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Wednesday, December 11, 2019  Spokane, Washington  Est. May 19, 1883
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News >  Idaho

Zimbabwe man who lived in Idaho for 15 years to be deported

UPDATED: Wed., Aug. 1, 2018

Deon Matimba, left, poses with her husband, Chris Matimba, who faces deportation to his home country of Zimbabwe for criminal charges that have been dismissed entirely after spending the last 15 years in Pocatello. (Idaho State Journal)
Deon Matimba, left, poses with her husband, Chris Matimba, who faces deportation to his home country of Zimbabwe for criminal charges that have been dismissed entirely after spending the last 15 years in Pocatello. (Idaho State Journal)
By Shelbie Harris Idaho State Journal

POCATELLO – A man who immigrated from Zimbabwe to Pocatello 15 years ago, is married to a U.S. citizen and fathered a son in the Gate City will be deported next month, according to his attorney.

Boise-based immigration attorney Chris Christensen told the Journal on Monday that his client, Chakanetsa Christopher Matimba, who goes by Chris, was detained and arrested on June 5 at the U.S. Citizenship and Immigration Services Application Support Center in Idaho Falls during a routine meeting to request an extension on an order to stay in the country.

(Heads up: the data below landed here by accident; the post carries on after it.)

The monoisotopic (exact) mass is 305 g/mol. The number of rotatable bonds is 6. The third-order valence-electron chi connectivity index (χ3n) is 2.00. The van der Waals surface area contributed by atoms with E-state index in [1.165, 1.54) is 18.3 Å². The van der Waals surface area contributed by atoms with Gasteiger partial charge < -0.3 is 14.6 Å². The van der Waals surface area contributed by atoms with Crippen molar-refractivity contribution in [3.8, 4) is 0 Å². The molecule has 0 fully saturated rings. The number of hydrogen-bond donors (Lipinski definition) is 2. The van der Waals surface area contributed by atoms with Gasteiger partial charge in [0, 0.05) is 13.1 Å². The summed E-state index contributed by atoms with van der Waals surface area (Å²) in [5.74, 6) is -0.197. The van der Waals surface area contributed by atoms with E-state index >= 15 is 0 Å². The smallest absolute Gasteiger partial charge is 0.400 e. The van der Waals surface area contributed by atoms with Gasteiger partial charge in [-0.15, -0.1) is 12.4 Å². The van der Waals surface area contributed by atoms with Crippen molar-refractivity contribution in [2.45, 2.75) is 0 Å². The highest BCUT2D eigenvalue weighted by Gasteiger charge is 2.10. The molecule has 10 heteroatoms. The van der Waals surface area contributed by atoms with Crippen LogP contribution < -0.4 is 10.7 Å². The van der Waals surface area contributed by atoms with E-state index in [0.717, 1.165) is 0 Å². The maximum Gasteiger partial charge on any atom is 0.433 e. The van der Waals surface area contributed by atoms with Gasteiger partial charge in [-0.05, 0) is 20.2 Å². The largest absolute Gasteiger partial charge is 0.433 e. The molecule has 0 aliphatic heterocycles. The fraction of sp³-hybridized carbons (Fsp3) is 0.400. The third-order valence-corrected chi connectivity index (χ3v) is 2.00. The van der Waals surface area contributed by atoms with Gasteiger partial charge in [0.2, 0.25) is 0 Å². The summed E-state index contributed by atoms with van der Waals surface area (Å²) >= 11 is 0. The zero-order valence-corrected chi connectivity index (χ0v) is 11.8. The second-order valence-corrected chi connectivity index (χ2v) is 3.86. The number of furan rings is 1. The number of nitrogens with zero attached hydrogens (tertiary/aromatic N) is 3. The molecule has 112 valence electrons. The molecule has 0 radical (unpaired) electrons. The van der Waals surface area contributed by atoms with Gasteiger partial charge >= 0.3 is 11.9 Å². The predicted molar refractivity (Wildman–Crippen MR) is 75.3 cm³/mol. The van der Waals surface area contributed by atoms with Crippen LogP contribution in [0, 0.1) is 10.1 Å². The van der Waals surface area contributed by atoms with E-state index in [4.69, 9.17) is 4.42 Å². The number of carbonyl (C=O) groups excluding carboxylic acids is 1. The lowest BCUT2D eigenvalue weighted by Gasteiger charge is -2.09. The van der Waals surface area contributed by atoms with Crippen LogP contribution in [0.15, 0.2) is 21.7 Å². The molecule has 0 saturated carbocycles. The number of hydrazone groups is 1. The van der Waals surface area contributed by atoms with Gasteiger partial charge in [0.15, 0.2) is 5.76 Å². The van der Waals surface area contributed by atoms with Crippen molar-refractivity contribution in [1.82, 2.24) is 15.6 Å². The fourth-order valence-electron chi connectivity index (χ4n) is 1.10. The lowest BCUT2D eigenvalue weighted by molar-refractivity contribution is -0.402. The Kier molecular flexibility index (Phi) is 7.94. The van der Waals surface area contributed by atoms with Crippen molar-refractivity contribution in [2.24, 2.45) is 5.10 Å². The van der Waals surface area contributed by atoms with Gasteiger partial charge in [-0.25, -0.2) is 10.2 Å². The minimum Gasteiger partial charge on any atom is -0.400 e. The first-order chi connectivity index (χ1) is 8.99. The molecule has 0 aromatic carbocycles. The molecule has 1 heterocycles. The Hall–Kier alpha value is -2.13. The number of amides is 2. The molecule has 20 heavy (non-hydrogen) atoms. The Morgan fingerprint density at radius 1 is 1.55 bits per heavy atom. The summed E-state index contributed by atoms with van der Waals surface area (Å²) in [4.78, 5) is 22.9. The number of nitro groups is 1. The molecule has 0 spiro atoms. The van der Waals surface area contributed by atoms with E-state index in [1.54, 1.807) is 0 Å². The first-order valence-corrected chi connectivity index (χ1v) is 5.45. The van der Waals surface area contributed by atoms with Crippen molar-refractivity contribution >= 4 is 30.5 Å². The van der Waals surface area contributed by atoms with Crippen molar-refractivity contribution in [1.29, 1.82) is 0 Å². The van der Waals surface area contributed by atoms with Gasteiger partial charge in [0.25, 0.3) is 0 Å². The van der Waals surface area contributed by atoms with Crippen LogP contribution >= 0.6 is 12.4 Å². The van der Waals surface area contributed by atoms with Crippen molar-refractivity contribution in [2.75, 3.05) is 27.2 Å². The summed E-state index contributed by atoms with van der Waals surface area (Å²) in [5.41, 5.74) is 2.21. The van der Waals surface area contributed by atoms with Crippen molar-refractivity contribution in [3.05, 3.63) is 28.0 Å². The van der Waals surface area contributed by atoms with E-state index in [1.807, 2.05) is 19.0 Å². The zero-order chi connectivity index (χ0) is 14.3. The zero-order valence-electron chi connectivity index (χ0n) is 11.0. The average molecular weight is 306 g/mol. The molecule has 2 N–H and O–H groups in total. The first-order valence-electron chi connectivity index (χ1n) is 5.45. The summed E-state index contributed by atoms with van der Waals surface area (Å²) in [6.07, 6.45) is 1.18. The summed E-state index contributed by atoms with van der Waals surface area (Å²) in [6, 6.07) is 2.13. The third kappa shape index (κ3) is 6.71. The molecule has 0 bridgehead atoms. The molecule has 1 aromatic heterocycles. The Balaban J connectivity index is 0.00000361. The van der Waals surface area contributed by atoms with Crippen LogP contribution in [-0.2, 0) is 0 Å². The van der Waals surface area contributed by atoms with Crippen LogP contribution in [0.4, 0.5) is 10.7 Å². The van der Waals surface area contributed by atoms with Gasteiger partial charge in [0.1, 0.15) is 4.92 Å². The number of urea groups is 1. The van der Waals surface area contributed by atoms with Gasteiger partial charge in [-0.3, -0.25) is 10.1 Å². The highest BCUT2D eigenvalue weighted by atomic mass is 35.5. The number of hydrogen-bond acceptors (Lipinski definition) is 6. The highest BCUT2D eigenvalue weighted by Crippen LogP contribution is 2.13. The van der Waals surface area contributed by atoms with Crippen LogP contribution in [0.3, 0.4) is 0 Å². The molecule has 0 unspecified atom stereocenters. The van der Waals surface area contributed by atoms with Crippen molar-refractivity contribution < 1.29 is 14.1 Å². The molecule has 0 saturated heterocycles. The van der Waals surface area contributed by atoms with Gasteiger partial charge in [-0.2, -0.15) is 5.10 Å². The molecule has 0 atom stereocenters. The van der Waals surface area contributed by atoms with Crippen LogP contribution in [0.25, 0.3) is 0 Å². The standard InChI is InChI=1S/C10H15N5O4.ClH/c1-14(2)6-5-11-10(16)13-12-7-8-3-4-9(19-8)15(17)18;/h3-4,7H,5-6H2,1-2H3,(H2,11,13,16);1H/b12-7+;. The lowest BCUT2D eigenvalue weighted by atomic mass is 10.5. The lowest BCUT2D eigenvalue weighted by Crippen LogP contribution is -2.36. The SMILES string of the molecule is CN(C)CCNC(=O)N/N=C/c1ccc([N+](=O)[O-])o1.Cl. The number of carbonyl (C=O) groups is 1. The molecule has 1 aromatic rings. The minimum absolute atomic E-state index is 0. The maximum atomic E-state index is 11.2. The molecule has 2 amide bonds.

“We went to a check-in at the immigration agency in Idaho Falls and they just detained him,” said Deon Matimba, Chris Matimba’s wife. “Normally (the officials) there just come out and check his paperwork, but this time they asked to have us meet them around the other side of the building. The next thing they said was your husband wants to talk to you and he was behind glass.”

Matimba has been incarcerated at the Jefferson County Jail in Rigby while his case is being adjudicated. He will be deported on Aug. 15 because officials at the USCIS facility denied a stay of deportation or removal application that has been previously approved for 12 years, Deon Matimba said.

The stay of removal order was initially filed in 2007 after Matimba faced deportation related to a misdemeanor criminal conviction of domestic violence in Bannock County that occurred in 2007 and was ultimately dismissed by the court in February 2011.

The incident involved Matimba and the mother of his soon-to-be 11-year-old son. Aside from two minor traffic citations, Matimba has no other criminal convictions.

“That 2007 conviction is what led to Chris’ order of deportation,” Christensen said. “The (Notice to Appear), or the charging document issued by the immigration court in 2007, said he was removable from the United States for two reasons. One was for a student visa violation and the other was for a crime involving moral turpitude.”